Sometimes, I truly sit back and wonder what is going through the minds of the coaches from the Eastern and Western Conference when it is time to make selections for the All-Star reserves. There are times when they get it right; there are times when they get it wrong, and there are times when they screw it up so bad that it makes you wonder if they really watch basketball outside of the teams they coach. This year, as always, there are guys who shouldn’t have made it, but there is one omission that is outright disgusting and has me so infuriated that the need to write about it has bubbled to the surface.
First off, it’s really hard to say that a player should not have made the All-Star team who did, and it’s pretty easy to say someone should who didn't. However, this is a process where if you’re going to say someone should make it, then someone, naturally, has to come off. That’s just the way it is, and as much crap as fans get about how much they screw up the starters (trust, I agree that it happens), the screw-ups from the coaches are damn near unforgivable, simply because, if nothing else, they’re supposed to know what they’re doing.
The All-Star weekend is supposed to be, for some players, a sign of arrival, their first time on the stage, and we all know in the game of life that you always remember your first time. Well, there's one player who won't be able to and, instead, will know it as simply another year of being snubbed.
How is it that Josh Smith gets left off the All-Star team again? For starters, he’s been the best player on the Hawks this season (simply my opinion). Al Horford went down with an injury. Joe Johnson is being Joe Johnson: Scoring in bunches and displaying the game that coaches have come to expect and appreciate. However, Josh Smith does everything for the Hawks, which has been chronicled on more than one occasion via the channels of this site.
The Inside the NBA crew knows he was robbed, I know he was robbed, and dammit, even fans who aren’t necessarily crazy about him know he was robbed. J-Smoove not making the team this year makes me wonder if there are coaches out there who truly watch the game, or if the coaches are just lazy and jot familiar names down on their sheets to turn into the League.
There is a true belief, at this point within me, that he is being blackballed. The Hawks have been one of the best teams (record-wise) in the Eastern Conference leading up to the All-Star break for the past few years, and in those years, they’ve always had two players on the All-Star team. This year, they only have one, and that’s because the other one that the coaches vote in (the theme being familiarity) went down with an injury. These coaches and their irresponsibility might be able to fool someone else, but not me.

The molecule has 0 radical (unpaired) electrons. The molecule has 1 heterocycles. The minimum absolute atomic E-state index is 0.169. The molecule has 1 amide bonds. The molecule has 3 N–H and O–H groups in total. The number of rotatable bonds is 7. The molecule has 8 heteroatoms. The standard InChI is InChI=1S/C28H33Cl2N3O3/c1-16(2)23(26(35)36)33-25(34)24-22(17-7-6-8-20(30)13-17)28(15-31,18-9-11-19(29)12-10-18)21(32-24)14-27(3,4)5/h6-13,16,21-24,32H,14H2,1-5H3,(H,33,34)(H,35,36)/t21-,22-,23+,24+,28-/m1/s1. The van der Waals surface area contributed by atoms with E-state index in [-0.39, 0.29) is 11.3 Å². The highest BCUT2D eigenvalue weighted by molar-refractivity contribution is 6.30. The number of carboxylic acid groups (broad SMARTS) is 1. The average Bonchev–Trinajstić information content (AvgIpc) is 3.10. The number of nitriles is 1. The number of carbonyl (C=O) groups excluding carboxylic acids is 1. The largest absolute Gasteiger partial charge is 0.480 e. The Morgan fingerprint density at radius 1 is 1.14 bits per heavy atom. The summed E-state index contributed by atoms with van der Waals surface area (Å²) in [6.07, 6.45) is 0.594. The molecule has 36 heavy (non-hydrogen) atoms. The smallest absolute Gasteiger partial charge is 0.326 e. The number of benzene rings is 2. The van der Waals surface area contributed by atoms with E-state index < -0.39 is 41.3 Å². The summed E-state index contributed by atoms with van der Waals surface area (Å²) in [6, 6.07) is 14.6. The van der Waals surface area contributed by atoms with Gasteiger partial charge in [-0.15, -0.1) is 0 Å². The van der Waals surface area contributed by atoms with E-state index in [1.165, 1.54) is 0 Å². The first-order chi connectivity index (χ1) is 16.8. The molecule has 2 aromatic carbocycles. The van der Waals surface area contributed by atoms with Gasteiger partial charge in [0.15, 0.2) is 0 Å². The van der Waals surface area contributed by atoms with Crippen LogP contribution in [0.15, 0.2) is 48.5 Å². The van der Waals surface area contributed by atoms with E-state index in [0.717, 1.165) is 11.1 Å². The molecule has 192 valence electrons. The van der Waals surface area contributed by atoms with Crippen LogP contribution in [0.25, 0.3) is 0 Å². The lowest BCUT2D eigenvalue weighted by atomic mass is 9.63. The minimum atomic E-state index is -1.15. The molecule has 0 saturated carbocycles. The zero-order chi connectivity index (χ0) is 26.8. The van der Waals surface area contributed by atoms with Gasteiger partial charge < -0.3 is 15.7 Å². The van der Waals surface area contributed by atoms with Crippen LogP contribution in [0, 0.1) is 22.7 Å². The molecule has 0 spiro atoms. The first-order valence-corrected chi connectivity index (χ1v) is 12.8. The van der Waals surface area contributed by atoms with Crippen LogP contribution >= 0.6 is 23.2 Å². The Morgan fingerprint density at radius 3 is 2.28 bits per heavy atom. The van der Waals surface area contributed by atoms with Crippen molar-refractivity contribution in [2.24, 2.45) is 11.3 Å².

With all that said, if J-Smoove makes it, then who comes off?
Well, as much as it pains me to say it, The Truth should come off. Paul Pierce is playing good ball, but he didn’t start coming on until later in the season, and it seems like the coaches wanted to make sure they had at least one Celtic on there (why that lone Celtic isn’t Rondo is baffling, but whatever). Pierce has made it ten times, so the familiarity is there, which further solidifies that the coaches would rather have familiarity over someone who is more deserving and, more importantly, on a team with a better record (the Hawks are 17-9 and the Celtics are 14-11). Also, I'm inclined to say Roy Hibbert should come off, but I understand that the coaches feel the need to have a back-up center which, in my opinion, doesn't really matter. The Pacers actually have a better record than the Hawks or the Celtics, and Hibbert is having a good year and all, but he is no All-Star, and this comes from someone who rides and dies for the Hoyas (the school where Hibbert played his college ball).
As has been said before, fans don’t know anything, and it is obvious now that coaches don’t know a damn thing either. This whole process is somewhat similar to the Deron Williams tirades I used to launch when he was left off of All-Star teams in previous seasons. It would be a noble idea to start allowing the players to have a say in the reserves, because with the way this is going, there are too many players who should have the opportunity to take the floor in Orlando next month and compete. However, the only way they’ll be there is as a spectator, and that’s a shame.
Kenny Masenda is a fan of the game, and an admirer of the culture. You can find more of what makes him tick at his Facebook profile located here.